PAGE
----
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Mumbai: Bandra on the Verge

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Mumbai is on the move, extending ever farther north and bringing glitz, energy, and newly minted wealth into its once rather quirky and bohemian suburbs. Chief among them is Bandra, a collection of small hills and old villages, with a mix of Catholic churches, stunning Portuguese villas, and Art Deco bungalows. The so-called Queen of the Suburbs, the neighborhood buzzes with activity and—since many of the stars live, work, and play here—more than a touch of Bollywood shimmer.

Shopping is boutique-based, with Linking Road as the high street. Typical of the stores is Barefoot (Anand Villa, Palimala Rd.), great for embellished styles of the thonglike, all-leather handmade sandals called chappals. Moss (15A Union Park) has colorful brocade bags and shoes, and a new Tarun Tahiliani outpost (Mi-Casa Junction of St. Teresa Rd., 28th Rd.) carries the designer’s signature gowns, daywear, and wedding dresses, plus clothes from other Indian designers. Zooni (10 Hi-Ville Rd.) is good for lace and modern sequined versions of the churidar, the traditional Indian women’s trousers worn like wrinkled leggings. Head to Ananya (3 Pluto Bldg., Turner Rd.) for silk and jeweled kurtas, updates of the plain cotton tunics once made just for men but reinvented here as women’s day- and eveningwear.

Bandra’s food scene impresses as well. From 8 a.m. on, Crepe Station Café, in Union Park (8–9 Gangangiri Society), sells fine versions of the French treat for which it’s named. At lunch and dinner, the beautiful people pack the Hotel Pali Hill’s sophisticated Mediterranean spot Olive Bar & Kitchen (dinner, $100; 14 Union Park), both inside and on the terrace. Also in Pali Hill is Out of the Blue (dinner, $16; 14 Union Park), offering inventive seasonal food and tasty fondue. On Fridays at lunch, locals and expats enjoy head or foot massages in the foyer while awaiting their meals. For great Goan seafood, try Soul Fry (dinner, $30; Silver Craft, Pali Mala Rd.), but avoid Monday karaoke nights. The fashionable Seijo and the Soul Dish (dinner, $50; 206 Patkar Marg), meanwhile, serves Pan-Asian cuisine on its candlelit rooftop, and just below it the club Poison (206 Patkar Marg) pulses with Bollywood celebs, shaking up the after-hours scene.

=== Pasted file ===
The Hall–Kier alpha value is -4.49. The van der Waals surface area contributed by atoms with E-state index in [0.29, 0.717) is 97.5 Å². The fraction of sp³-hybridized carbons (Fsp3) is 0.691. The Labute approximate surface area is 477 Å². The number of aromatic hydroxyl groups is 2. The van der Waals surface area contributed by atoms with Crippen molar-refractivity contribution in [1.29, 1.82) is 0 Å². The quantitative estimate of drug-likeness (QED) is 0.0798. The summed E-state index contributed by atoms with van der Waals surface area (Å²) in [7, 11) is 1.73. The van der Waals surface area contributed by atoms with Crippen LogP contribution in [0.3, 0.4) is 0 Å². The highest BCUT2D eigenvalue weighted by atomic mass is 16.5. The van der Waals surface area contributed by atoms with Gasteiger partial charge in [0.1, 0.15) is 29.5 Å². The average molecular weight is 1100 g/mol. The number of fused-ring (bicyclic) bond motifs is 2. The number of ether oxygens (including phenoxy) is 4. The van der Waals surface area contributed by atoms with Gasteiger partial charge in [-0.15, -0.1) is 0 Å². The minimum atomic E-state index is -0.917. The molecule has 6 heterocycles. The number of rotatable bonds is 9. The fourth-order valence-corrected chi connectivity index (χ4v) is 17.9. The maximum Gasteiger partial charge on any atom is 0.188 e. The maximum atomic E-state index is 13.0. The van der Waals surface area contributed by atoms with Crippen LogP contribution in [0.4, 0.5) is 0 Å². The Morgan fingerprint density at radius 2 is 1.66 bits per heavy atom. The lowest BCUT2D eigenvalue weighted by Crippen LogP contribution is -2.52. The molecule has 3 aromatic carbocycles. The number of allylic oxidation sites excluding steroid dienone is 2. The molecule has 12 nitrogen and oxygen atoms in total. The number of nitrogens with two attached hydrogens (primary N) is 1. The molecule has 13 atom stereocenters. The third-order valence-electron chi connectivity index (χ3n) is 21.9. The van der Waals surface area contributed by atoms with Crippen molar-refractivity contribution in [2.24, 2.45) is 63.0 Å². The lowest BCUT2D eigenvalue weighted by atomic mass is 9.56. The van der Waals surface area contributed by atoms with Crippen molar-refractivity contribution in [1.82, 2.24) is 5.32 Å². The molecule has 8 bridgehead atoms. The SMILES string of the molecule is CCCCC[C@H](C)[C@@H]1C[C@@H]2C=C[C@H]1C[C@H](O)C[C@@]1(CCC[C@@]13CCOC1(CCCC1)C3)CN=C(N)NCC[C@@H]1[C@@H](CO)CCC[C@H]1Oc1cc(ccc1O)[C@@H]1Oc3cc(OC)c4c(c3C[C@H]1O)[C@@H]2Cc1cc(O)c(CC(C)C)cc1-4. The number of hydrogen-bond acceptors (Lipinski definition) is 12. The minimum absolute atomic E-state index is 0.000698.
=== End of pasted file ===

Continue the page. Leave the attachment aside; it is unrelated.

At 18 stories and with 368 of some of the city’s largest rooms, the Taj Lands End ($510–$5,000; Bandstand; 91-22/6668-1234; is Bandra’s biggest and best hotel. It also houses the organic restaurant Pure. Try the seven-course Pure Tour; at upwards of $110 a person it’s expensive but worthwhile.

Bandra isn’t alone in upping Mumbai’s suburban chic factor, however. In Santa Cruz, just north of Bandra, the street market is fabulous and Baavree Plus (Santa Cruz Shopping Center) has bracelets to die for.

Past Santa Cruz, Juhu is Malibu on the Arabian Sea. Three places warrant a stop along the way there: Visit the Grand Hyatt Mumbai ($440–$1,900, off Western Express Hwy.; 91-22/6676-1234; and try not to get lost. As Mumbai’s biggest hotel, it truly is grand. Vie Deck & Lounge (102 Juhu Tara Rd.) is best for a sunset drink, and nearby, nightlife is blinging at Aurus (dinner, $70; Nichani Kutir, Juhu Tara Rd.), the most popular new restaurant here, where diners sit in lounge chairs on the candlelit deck.

In Juhu proper, on the same drag as Aurus, is the glamorous JW Marriott Hotel Mumbai ($350–$2,250; Juhu Tara Rd.; 91-22/6693-3000; Bollywood types begin their day at the Baking Company Café, on the hotel’s ground floor, and end it at the nightclub Enigma. For a touch of retro cool, visit the Sun-n-Sand Hotel ($225–$470; 39 Juhu Beach; 91-22/6693-8888; The original Bollywood haunt, it’s where suburban style began—and it still has the best baked crab in Mumbai.

These northern suburbs are all quite close to Mumbai’s international airport, but depending on traffic they’re at least an hour from South Mumbai’s Colaba, where most of the city’s activity and hotels are, and about 40 minutes north of Worli, in Central Mumbai, where the new Four Seasons is. So plan with your driver to do all your Bandra business at once. It’s not feasible to go back and forth.


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